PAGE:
Thursday, July 16, 1998 Published at 18:28 GMT 19:28 UK
NHS cash: unfiddling the figures
Was it the biggest ever investment in the NHS or hype and hyperbole? Was it an extra £18 billion or £2 billion? The NHS figures debate rumbles on. The BBC's Health Correspondent Richard Hannaford looks for the truth behind the statistics.
Inevitably, any government wants to put the best gloss possible on its figures. Certainly, the Conservatives did it regularly with their announcements - and now the Labour party is doing the same thing.
The Health Secretary Frank Dobson claims the NHS will receive £21bn over the next three years - the bulk of which, £18bn, will go to England alone.
That figure is made up of a £3bn increase in the first year; that £3bn (as a recurring element in the budget) and another £3bn in the second year; and that £6bn (again recurring) and another £3bn billion in the third year.
And stripping out the effects of inflation reduces the sum still further - making the real terms increase in England just over £2bn each year, or about £7bn over the three years.
However, there's also concern about the way the new Modernisation Fund will operate.
Totalling some £5bn over three years, it won't be automatically given to the NHS.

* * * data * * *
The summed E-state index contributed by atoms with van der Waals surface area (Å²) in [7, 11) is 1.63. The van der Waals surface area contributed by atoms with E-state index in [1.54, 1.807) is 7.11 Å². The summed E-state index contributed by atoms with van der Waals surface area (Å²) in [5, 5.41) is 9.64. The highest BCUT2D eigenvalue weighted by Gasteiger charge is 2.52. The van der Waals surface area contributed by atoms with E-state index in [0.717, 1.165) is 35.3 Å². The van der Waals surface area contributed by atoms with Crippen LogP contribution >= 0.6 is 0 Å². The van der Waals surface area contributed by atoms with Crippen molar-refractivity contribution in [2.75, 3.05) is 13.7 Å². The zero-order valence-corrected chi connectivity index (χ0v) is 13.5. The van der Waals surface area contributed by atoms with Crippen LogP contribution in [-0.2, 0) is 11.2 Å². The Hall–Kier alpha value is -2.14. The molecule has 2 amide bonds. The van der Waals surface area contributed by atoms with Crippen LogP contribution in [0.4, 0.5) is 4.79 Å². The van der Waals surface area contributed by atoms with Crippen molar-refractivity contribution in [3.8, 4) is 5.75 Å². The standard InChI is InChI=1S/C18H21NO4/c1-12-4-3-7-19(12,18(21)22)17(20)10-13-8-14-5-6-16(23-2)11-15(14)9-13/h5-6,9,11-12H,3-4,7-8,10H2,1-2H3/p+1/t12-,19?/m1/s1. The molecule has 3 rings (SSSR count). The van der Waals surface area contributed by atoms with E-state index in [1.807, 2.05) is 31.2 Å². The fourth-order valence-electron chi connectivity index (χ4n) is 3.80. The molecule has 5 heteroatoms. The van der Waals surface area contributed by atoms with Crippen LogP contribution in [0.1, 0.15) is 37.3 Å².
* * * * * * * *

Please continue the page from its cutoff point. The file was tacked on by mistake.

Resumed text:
Instead, health authorities, hospitals, and community clinics will have to apply for the money to fund specific projects.
And that's important because it allows the government to retain control over the cash. Indeed, it may not spend it all.
If the Modernisation Fund is taken out of the equation, as well as the recurring factor, the pot of cash dwindles even further down to £2bn. This may be where Shadow Health Secretary Ann Widdecombe gets her figures from.
On Thursday, the government announced that £300m would be spent in Scotland on frontline services and to cut the waiting list, and £40m to fund a walk in walk out treatment centre in Glasgow.
In England, cash will be used to recruit 7,000 new doctors, 15,000 more nurses, and fund more training places for both professions.
There will be more announcements over the coming weeks concerning the extra money as ministers are keen to get the maximum amount of publicity for what they see as a political triumph.
However, the row over the figures is bound to continue as more information filters out of the Department of Health.